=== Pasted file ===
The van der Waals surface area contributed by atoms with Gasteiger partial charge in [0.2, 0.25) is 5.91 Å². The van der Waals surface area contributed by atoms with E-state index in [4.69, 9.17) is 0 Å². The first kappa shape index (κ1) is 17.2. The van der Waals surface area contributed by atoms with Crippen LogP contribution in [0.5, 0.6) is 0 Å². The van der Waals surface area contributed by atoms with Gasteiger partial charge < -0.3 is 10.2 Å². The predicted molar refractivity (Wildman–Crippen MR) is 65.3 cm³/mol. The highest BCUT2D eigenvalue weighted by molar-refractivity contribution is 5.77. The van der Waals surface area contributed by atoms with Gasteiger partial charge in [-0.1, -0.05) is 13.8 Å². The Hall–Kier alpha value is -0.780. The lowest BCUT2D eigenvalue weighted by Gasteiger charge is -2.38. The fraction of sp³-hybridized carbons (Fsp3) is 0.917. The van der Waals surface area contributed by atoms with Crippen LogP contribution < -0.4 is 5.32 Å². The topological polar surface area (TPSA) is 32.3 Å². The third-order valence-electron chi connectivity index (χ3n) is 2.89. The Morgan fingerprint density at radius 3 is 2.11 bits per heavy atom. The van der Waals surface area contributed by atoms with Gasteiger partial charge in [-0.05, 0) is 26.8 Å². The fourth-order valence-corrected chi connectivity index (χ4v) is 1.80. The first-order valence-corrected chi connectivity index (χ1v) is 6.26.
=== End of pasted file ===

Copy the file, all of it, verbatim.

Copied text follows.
The van der Waals surface area contributed by atoms with Gasteiger partial charge in [0.2, 0.25) is 5.91 Å². The van der Waals surface area contributed by atoms with E-state index in [4.69, 9.17) is 0 Å². The first kappa shape index (κ1) is 17.2. The van der Waals surface area contributed by atoms with Crippen LogP contribution in [0.5, 0.6) is 0 Å². The van der Waals surface area contributed by atoms with Gasteiger partial charge < -0.3 is 10.2 Å². The predicted molar refractivity (Wildman–Crippen MR) is 65.3 cm³/mol. The highest BCUT2D eigenvalue weighted by molar-refractivity contribution is 5.77. The van der Waals surface area contributed by atoms with Gasteiger partial charge in [-0.1, -0.05) is 13.8 Å². The Hall–Kier alpha value is -0.780. The lowest BCUT2D eigenvalue weighted by Gasteiger charge is -2.38. The fraction of sp³-hybridized carbons (Fsp3) is 0.917. The van der Waals surface area contributed by atoms with Crippen LogP contribution < -0.4 is 5.32 Å². The topological polar surface area (TPSA) is 32.3 Å². The third-order valence-electron chi connectivity index (χ3n) is 2.89. The Morgan fingerprint density at radius 3 is 2.11 bits per heavy atom. The van der Waals surface area contributed by atoms with Gasteiger partial charge in [-0.05, 0) is 26.8 Å². The fourth-order valence-corrected chi connectivity index (χ4v) is 1.80. The first-order valence-corrected chi connectivity index (χ1v) is 6.26.